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The Reality of Salvation: He Rose
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The Reality of Salvation: He Rose

By Henry and Melvin Blackaby
Guest Writers - Excerpt from the book Experiencing the Resurrection.

The last enemy that will be destroyed is death. (1 Corinthians 15:26)

People have always been haunted by the thought of death. But now that Christ has been resurrected, there’s no need to fear death anymore. Death has lost its sting; we can escape everlasting punishment for sin and, with it, eternal separation from God.

Physical death is now but a transition into our new and glorious existence in God’s presence; it’s the shedding of our weak and frail bodies and the receiving of new resurrection bodies. That is, if we choose to accept the gift of salvation, to repent of our sin, and to make Christ the Lord of our lives.


Our resurrection life hinges on the fact that Jesus really did rise from the dead to new life. And if that fact isn’t established, our faith is in vain.

So did Jesus rise? Did He truly die and then come back to life? This is a valid question that must be addressed.

The fact that Jesus lived has been clearly established. He’s not a figment of the imagination but a historical person. No educated person contests this fact; Jews, Muslims, and atheists all believe as a fact of history that Jesus lived. So there’s no need to argue this point. But many deny that the historical Jesus was the divine Son of God, and they deny He rose from the dead.

There are many approaches to answering such objections. Before we consider a quite unique and rather unexpected approach to this which we find in Scripture, let’s approach the issue from a purely historical examination.


Jesus died on the cross. This needs to be established because some argue that Jesus didn’t actually experience physical death on the cross. They suggest that He passed out, then later woke up in the tomb and walked out. They suppose that after all the torture and physical suffering He went through, He awoke from His stupor, unwrapped Himself from the burial wrappings, rolled away the stone, and left.

Not likely! But for those looking for a rational explanation, they’ll even hold on to the irrational rather than accept the miraculous. The physical suffering Jesus endured left Him in a physical condition of injury and trauma that was inescapable. His suffering began in the Garden of Gethsemane, where His sweat became like drops of blood, a detail recorded by the physician Luke in Luke 22:44. Jesus endured a medical condition known as hematidrosis, in which tiny capillaries in the sweat glands rupture, causing the skin to be extremely fragile and sensitive to the touch. This condition is rare but has been known to occur when a person is suffering under extreme amounts of stress.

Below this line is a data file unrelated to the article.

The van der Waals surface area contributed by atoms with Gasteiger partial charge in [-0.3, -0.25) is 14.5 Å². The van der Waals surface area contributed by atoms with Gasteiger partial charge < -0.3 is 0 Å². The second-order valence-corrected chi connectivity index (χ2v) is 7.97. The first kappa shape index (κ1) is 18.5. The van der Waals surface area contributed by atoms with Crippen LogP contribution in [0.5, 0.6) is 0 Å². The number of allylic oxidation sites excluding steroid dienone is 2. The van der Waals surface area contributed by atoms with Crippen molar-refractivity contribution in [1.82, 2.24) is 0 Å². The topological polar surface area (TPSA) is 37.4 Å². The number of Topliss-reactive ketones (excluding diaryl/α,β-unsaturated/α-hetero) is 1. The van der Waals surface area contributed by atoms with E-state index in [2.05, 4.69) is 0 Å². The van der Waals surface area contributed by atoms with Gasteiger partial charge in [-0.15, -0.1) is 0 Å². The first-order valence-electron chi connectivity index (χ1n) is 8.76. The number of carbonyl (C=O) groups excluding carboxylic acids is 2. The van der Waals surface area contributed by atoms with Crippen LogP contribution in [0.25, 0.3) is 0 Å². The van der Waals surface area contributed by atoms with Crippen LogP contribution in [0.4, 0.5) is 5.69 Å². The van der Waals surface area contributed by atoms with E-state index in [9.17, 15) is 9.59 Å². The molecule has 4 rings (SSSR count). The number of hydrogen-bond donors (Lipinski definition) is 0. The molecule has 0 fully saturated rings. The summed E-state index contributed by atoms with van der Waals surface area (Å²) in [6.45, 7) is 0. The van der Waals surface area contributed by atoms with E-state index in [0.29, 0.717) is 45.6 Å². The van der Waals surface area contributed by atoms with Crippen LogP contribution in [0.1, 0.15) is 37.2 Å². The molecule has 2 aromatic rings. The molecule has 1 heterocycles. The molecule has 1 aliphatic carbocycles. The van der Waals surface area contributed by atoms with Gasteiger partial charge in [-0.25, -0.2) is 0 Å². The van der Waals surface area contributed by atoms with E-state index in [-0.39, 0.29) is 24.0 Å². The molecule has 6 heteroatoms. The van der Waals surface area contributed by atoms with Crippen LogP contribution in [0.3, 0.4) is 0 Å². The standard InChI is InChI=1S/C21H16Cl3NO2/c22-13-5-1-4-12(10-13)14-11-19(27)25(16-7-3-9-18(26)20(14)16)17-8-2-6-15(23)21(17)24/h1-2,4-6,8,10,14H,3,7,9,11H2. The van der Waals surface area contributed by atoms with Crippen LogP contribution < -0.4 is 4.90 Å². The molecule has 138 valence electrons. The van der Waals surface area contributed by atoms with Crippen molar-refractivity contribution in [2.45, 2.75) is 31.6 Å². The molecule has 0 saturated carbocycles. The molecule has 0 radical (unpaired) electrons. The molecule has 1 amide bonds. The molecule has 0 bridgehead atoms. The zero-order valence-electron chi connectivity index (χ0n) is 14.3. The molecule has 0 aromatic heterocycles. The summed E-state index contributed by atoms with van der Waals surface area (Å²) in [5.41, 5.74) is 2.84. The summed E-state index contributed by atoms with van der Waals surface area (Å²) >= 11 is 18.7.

Shortly thereafter, Jesus was arrested, then questioned in a series of “trials” that lasted through the night. He was whipped with a cat-o’-nine-tails that would have torn open the skin of His back (John 19:1). Soldiers pressed down upon His head a crown of thorns that would have cut deeply into His scalp (verse 2). He was beaten at the hands of the Roman soldiers (verse 3). Then they placed a heavy cross upon His back as they led Him to Golgotha (verse 17). It was there that the soldiers nailed Him to that cross with thick iron spikes in His hands and feet (verse 18). And the world watched as His tortured body hung there for hours for all to see. The word excruciating — which literally means “out of the cross”—is a fitting description of the ordeal of crucifixion.

After such an ordeal, can you imagine Jesus having the strength to loosen Himself from under a hundred pounds of burial spices (verse 39), unwrap Himself from the linen strips that tightly bound Him (verse 40), and roll away the stone that sealed His tomb (20:1)? Neither can we.

Others say that Jesus never made it to the tomb, but orchestrated an elaborate plan to make it appear as though He died and rose again. Perhaps He had a twin; perhaps they substituted Judas; perhaps the sponge filled with sour wine given to Jesus on the cross was really a sedative that made Him sleep; perhaps the soldiers were paid off to lie about His death. Perhaps…

People who don’t want to believe that Jesus is the Son of God will conjecture anything to try to disprove His death and resurrection.

The enemies of Jesus, however, proved that He really died. They verified His death. A crowd of people witnessed the entire ordeal (John 19:20). A Roman soldier pierced His side on the cross, causing water and blood to come out (verse 34). The blood had started to separate, signifying that physical death had already occurred. A centurion, a man well acquainted with the signs of death, verified that Jesus was dead (Luke 23:47). There was no doubt in the executioners’ minds that Jesus was dead.

The friends of Jesus agreed. Joseph of Arimathea and Nicodemus took the body of Jesus and prepared it for burial; they knew He had died. Disciples who didn’t want to believe He was gone were absolutely convinced He had died.